Rejection letters are beautiful things.
I can say that now, feeling somewhat smug that my novel, the very novel for which I have said beautiful rejection letters, has found a home. That it took six years is a fact that I do my best to repress. They were six very very long years. Does it matter now? Not in the least.
When I set out to write Finding Felicity, my goal was to write an intelligent “beach read”, a book that readers who read literature would enjoy as a light read, and readers who usually read more commercial fiction would find thought-provoking. I accomplished that goal perfectly, which turned out to be my undoing.
With a full-time office job, it took three years in a writing workshop led by author Noel Hynd in Los Angeles for me to finish the manuscript. After taking a “How to Write a Query Letter” class at the Learning Annex, I sent out queries to agents en masse. Another year passed and finally I received an offer of representation. I will never forget “the call”.
Soon to be my new best friend, my agent-to-be called Finding Felicity “brilliant” (I liked her immediately) and was calling to make me an offer of representation. I hung up the phone and my boss called me into her office wanting milk for her tea. I happily fetched it for her, thinking that my days as a milk fetcher were short-lived, indeed.
The submission process that began in 2004 was excruciating. At the time, hard copies were still being circulated and it took one to three months to hear back from an editor. The rejection letters started appearing in my mailbox. Each one was more painful than its predecessor.
As the months turned into a year, I knew my agent, who had previously been an editor at Berkley, was becoming battle weary. In an email to me she wrote, “As you know, I really believe in this novel and am very disheartened that no one thinks it’s perfect. We hear the literary people saying it’s too commercial and the commercial people saying it’s too literary or too quiet. Very frustrating.”
Very very frustrating. I was devastated. My agent eventually gave up submitting, advising me to keep writing. I began my next novel, but it was tough slow going. As the years passed, I eventually relocated to North Carolina and realized that my next book is really a memoir, so I started exploring creative non-fiction.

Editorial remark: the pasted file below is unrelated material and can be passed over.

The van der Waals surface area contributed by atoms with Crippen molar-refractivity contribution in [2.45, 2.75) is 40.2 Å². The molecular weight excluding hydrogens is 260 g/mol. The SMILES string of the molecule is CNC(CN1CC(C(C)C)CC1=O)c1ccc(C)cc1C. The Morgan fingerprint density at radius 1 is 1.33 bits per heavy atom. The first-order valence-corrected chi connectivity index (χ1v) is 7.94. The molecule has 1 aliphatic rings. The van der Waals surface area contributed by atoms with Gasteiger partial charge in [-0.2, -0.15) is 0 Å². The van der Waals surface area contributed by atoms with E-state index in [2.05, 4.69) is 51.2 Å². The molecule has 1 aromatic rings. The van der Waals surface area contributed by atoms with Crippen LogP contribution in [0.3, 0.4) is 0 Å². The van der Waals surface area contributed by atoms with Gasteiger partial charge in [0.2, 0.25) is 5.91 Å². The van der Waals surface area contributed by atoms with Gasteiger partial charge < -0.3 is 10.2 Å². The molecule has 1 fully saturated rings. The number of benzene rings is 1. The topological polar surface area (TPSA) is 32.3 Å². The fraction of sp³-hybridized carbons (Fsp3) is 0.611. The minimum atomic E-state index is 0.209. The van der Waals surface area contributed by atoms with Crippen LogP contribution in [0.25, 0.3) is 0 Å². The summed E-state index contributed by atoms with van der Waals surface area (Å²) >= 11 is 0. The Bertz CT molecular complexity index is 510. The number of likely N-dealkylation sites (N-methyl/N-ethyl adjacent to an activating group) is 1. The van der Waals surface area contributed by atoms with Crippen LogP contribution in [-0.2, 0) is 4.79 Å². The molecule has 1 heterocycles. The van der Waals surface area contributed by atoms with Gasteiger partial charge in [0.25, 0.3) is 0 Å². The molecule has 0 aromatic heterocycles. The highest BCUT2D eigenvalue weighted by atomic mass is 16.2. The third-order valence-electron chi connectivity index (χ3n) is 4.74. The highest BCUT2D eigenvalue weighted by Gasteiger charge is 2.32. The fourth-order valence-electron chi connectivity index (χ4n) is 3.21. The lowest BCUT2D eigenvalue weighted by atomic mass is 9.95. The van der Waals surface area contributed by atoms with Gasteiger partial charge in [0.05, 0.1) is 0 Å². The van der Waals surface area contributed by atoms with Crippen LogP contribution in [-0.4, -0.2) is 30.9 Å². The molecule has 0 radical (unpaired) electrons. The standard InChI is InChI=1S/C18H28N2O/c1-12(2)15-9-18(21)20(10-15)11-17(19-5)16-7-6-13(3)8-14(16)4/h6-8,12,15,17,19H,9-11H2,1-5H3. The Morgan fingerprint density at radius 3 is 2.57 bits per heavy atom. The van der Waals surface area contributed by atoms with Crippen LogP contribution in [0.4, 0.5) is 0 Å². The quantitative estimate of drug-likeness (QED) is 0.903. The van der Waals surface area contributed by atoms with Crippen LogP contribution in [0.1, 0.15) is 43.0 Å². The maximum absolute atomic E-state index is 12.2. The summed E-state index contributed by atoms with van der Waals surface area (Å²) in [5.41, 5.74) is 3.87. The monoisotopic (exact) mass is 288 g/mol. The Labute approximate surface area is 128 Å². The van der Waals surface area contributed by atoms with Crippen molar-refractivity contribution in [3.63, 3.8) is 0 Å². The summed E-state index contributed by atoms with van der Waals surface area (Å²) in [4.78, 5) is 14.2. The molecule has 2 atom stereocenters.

One email can change everything.
Last December, my writing teacher in LA, Noel, emailed me to say that a friend of his had acquired a small press that published romances and that he had mentioned Finding Felicity to her. She would take a look at it, he said. From my desk, I pulled out the CD where I had saved the manuscript, dusted it off, wrote an email, and clicked send.
Two months later, a publishing contract was in the mail.
Is Eternal Press a large New York publisher? No. But that is the reason Finding Felicity will see the light of day.
Publishing is changing. Ebooks are leading the way into the future, and while Finding Felicity will be available in both print and ebook versions, I am thrilled it is coming into the world now. Because of ereaders, more people are reading now than ever before, and more people are discovering writers like me, whose books might not have fall into a neat genre.
My agent has since left the publishing industry, so while with the same agency, I move forward with a new agent into a changed landscape. My memoir is a romance, a love story, one that I hope readers who read Finding Felicity will embrace as I take my next steps along my writing path.
The gift this journey has given me is courage to write the book I want to write, and faith that there are readers who want to read it when its time is right. Commercial. Literary. Or somewhere in between.
Monica Marlowe’s debut novel, Finding Felicity, was just published in early August 2011. Monica writes about heroes and heroines who follow their heart.